Next in the opening lines is the title in Sanskrit. rgya gar is India, skad is language, and rgya gar skad du is in the language of India. Now, in the Mahayana tradition, all commentaries were written in Sanskrit, so it's better to translate this all: In Sanskrit.

Next is the Sanskrit title written with Tibetan letters. The reason this entry is so late was that I took me a long time to find the right tools to get the right conversions and stackings (UDP was the only tool that worked here, and it only runs with Windows, and using Windows is another challenge).

You could see the stacking such as the first word, bodhi, where the dh is stacked, this is not common in the Tibetan language. Same with the next part, satva.

Then there is tsa rya (I though it was cha rya, but I checked an original Tibetan text, and it's a tsa there.... OK). Finally we have abataara, but the ba is really a pronounced wa, so it's awataara. Note the snippet below the ta to make the ta letter a long wovel. In Tibetan there are few if any long vowels, while those are common in Sanskrit -- hence the use of the small stroke at the bottom of the letter to indicate this.

So we have the title, bodhisatvatsaryavataara. Expect interesting letter combinations with Sanskrit titles, names, and also mantras that are mostly in Sanskrit.

Saturday, August 12, 2006

Bodhisattva Way of Life - Title

Let's start looking at Shantideva's text Bodhisattva Way of Life -- In Tibetan -- so you learn how to navigate around this text. You could always download the Tibetan version from ACIP, and look at the online translation by Alex Berzin.

The first sentence is the title of the text, this is usually on the first page as a separate pecha page, framed, and has illustrations such as a buddha figure and the author on each side.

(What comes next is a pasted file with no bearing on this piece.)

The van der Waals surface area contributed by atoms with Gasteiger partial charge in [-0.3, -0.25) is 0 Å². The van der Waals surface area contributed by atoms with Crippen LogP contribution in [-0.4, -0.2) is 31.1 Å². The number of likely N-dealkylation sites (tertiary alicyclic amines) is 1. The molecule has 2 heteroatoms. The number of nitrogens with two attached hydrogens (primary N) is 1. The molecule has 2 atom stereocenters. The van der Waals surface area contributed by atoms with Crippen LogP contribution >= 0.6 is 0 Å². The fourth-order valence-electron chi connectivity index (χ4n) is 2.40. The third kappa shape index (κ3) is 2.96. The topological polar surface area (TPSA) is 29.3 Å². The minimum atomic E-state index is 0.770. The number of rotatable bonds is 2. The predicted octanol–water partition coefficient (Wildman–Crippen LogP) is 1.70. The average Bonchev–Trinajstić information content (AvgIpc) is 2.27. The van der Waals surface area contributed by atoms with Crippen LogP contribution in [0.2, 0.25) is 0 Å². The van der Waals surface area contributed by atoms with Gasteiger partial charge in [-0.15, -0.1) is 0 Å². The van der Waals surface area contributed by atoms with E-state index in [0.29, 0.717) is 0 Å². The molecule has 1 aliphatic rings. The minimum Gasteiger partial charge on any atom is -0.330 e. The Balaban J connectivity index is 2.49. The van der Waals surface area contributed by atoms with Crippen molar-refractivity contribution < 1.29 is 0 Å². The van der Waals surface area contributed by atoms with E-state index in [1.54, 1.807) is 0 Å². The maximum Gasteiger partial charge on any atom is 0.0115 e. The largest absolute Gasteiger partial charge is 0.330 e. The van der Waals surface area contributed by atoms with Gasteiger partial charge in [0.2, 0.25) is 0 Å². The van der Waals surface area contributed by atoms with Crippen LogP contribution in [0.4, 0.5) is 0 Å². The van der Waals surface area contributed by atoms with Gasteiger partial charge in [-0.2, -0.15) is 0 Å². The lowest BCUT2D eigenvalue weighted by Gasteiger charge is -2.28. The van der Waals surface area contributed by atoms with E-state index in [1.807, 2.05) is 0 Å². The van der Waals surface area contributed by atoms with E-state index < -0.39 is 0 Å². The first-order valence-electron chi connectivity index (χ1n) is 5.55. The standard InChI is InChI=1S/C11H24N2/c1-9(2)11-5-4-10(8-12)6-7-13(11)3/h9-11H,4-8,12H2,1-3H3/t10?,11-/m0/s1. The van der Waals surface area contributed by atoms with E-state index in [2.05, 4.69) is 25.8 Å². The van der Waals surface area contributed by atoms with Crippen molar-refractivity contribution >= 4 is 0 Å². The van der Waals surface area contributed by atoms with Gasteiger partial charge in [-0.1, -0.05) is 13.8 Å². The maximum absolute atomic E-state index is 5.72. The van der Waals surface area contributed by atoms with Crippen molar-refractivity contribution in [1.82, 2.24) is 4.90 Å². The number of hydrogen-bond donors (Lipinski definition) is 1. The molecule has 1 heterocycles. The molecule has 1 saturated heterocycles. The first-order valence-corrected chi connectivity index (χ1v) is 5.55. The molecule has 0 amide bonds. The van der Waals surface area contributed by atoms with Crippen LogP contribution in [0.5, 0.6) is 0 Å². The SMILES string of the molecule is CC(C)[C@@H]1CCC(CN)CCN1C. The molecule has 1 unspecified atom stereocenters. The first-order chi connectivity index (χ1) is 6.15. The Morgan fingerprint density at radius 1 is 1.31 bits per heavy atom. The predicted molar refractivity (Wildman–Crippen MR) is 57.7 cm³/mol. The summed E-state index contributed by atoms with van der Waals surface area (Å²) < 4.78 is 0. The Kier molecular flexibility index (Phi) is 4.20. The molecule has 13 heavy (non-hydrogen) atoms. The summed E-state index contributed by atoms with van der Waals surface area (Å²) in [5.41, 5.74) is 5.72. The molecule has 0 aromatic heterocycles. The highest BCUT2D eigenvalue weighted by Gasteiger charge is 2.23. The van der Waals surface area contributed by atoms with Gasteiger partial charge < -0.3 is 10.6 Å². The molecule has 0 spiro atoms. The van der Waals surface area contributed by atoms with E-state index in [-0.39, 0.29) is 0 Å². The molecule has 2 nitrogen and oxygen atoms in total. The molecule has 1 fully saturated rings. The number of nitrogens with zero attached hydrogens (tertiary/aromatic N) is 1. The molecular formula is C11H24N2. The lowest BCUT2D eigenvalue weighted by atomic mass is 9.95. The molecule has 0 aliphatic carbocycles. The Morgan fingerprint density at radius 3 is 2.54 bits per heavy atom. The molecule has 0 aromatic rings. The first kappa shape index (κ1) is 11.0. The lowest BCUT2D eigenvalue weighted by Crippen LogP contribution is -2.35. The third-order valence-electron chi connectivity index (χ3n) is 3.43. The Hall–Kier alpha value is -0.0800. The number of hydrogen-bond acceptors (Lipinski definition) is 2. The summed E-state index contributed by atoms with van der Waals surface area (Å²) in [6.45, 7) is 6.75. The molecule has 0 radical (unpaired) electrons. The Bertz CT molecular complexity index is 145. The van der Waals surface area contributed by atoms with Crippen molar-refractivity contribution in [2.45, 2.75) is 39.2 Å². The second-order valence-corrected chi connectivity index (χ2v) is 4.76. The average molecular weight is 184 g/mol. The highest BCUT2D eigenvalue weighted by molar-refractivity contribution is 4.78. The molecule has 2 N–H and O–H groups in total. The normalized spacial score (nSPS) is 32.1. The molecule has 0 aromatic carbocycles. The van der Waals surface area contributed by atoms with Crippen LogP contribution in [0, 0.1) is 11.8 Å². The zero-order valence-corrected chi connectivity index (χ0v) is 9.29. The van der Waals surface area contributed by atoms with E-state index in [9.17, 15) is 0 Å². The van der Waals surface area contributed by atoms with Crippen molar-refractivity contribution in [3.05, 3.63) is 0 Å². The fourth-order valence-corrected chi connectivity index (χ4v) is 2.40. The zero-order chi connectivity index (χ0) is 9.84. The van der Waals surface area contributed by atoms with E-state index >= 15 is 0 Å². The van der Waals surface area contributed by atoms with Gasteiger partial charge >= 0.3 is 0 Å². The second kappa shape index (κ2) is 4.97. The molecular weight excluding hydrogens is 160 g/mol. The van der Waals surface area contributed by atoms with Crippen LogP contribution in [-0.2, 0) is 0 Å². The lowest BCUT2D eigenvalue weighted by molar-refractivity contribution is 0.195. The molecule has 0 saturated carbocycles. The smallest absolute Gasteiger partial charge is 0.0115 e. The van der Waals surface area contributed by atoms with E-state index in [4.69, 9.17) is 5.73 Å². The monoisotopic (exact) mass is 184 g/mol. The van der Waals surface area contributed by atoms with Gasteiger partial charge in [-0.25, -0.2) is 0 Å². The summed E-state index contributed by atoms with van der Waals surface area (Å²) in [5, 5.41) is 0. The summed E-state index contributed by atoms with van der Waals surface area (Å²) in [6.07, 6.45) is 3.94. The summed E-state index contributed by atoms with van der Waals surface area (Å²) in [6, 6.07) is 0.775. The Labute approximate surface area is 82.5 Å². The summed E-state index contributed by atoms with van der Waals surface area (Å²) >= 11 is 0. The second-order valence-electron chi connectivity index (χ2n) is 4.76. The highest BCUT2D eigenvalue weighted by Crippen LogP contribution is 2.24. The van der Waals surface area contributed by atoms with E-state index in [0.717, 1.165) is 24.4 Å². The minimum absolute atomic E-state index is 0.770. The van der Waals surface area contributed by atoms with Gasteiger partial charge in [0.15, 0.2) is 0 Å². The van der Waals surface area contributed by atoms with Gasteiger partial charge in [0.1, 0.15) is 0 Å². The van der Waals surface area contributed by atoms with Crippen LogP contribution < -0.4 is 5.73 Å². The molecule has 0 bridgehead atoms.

It is easy to recognize the title, it ends with the verb bshugs so. bzhugs so means herein contains. This is a complete sentence, so the verb bzhugs ends with a so.

It is good to continue reading this opening line backwards; 'jug pa means to enter. nyid here means the very. spyod pa means the engage, engagement, or the way.

byang chub sems dpa is bodhisattva, notice the ending 'i which is a genitive particle that binds the right side to the left side. So it is the way of the bodhisattva.

Friday, August 04, 2006

Engaged Bodhichitta Verse - Translation

Here's the translation of this famous 55:th verse from the tenth chapter of Shantideva's Bodhisattva way of life. I'm using the translation by Alex Berzin:

(55) For as long as space remains,
And for as long as wandering beings remain,
May I too remain for that long,
Dispelling the sufferings of wandering beings.

You could actually take this translation -- or any of the other ones -- and compare it with the actual Tibetan text, for example the version available from ACIP.

We will actually look through this text next, so you will learn how to navigate around it.

Thursday, August 03, 2006

Engaged Bodhichitta Verse - Part 4

'gro ba, as mentioned before, is sentient beings. Note this ends with a genitive particle, gro ba'i, so you need to connect the next to the right to the left.

sdug bsngal is suffering.

sel ba is to purify, to dispel. There's another particle in here, sel bar, the r at the end. This is a sub-ordination particle, it establishes a hierarchy or relationship between the right and the left side. A quick word to substitute this particle is as.

shog is a typical word that ends verses and sentences, may it be so, to use a term from Captain Picard. As mentioned in the first posting, there's no need to make a final shah (like the one in the beginning of the sentence), as the ga letter has a long stroke at the end.

Tuesday, August 01, 2006

Engaged Bodhichitta Verse - Part 3

This is the third verse.

de srid means until then.

bdag is me.

ni is an empthatic particle, it binds the right side to follow with the first part, de srid bdag. Again, this is verse, this particle is not needed, but you need those seven syllables...

gnas is again to abide, in short format (gnas pa).

gyur nas is having become, or from becoming, this is a little bit constructed, gyur is become, a very common word, good to learn. nas is a location particle, from, in the context of a known place or thing something comes from (otherwise the particle is las). Anyway, in this case it's a so called gerund with the combination of a verb and nas (becoming).